So, the money has been put in to develop the infrastructure. How is Idaho linking up with an IF? The Common Education Data Standards (CEDS) makes it possible to share education data elements, information on your child, with everyone. Here are the data elements they gather. For a closer look at what those elements mean the CEDS 4.0 Data Model Guide describes what information is gathered starting on page 60. The Assessment Interoperability Framework (AIF) takes data from the Smarter Balanced Assessment Consortium (SBAC) testing in which Idaho participates as part of Common Core. The AIF document explains what information is collected and shared through the framework. Personal student information & demographics, response data, abuse or suicide alert data, consortia sharing, BI reporting (pg 33-34 AIF document), and analytic engines are used to refer students and evaluate teacher effectiveness (pg 47). Page 49 identifies how curriculum is monitored, that is, how well your child has been indoctrinated on UN ideology, and page 52 lists psychometric analysis of responses. The main reason for the SBAC is to determine if your child has been properly indoctrinated, and if not, the curriculum can be modified to ensure there has been a change in that belief system. This video by Dr. Peg Luksik provides the best explanation. SBAC testing is not being used to determine if a child meets the standards, it is used to gather personal information on that student, whether or not they are meeting a belief system, and what skill they possess to meet a workforce need.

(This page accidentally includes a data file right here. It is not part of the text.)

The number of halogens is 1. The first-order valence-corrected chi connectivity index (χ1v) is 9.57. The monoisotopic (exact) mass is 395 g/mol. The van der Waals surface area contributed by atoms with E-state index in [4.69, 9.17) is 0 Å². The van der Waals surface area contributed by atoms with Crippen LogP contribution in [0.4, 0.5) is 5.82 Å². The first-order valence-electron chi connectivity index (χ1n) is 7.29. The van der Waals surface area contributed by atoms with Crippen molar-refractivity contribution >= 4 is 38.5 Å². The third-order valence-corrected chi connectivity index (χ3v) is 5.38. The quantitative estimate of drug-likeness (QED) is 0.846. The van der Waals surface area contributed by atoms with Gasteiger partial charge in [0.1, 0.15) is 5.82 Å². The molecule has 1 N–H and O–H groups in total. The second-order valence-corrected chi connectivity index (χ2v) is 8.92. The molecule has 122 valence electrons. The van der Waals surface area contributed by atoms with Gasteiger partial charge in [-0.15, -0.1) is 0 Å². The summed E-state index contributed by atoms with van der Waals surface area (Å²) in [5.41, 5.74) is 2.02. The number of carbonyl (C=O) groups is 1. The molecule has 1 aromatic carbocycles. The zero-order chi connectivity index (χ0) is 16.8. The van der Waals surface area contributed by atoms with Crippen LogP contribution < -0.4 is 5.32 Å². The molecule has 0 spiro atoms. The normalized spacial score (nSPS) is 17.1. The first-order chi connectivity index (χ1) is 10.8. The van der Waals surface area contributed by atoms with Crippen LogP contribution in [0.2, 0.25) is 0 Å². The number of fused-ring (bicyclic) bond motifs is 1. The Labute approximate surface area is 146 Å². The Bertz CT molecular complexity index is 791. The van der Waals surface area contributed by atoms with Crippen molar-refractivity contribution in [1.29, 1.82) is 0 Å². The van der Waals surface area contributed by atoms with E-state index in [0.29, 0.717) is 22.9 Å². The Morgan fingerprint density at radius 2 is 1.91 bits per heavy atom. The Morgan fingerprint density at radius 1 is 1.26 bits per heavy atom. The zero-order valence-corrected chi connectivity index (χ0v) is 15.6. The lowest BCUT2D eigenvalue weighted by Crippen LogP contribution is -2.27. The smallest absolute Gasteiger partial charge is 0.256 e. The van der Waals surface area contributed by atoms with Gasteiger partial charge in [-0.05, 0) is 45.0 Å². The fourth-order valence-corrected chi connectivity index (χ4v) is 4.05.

As a side note, the Idaho State Board of Education (ISBOE) agreed to submit data to CEDS (pg 6), and with an agreement between the Idaho Department of Labor and Idaho Department of Transportation (pg 10) your child's SSN is now available to help determine workforce outcomes. See how those computers can talk to each other for spreading data?
In Idaho the school district shares the SLD fileset with the state who in turn shares it with SchoolNet, a program of UN buddy Pearson. The information shared includes student demographics, attendance, and discipline tracking. How about that. Idaho has a direct line with the UN. But if Pearson can't get it from Idaho, they can also retrieve it from NCES, as they are partners.
Now that we can see what data is collected, analyzed, and transmitted, how else is it shared? In an attempt to make this entangled system understandable only two out of multiple areas of data sharing are noted.
This website is non-partisan and is solely dedicated to removing the harmful controls placed on our state and nation through Agenda 21 and its associated programs. We invite all Idahoans to join us in this fight for freedom!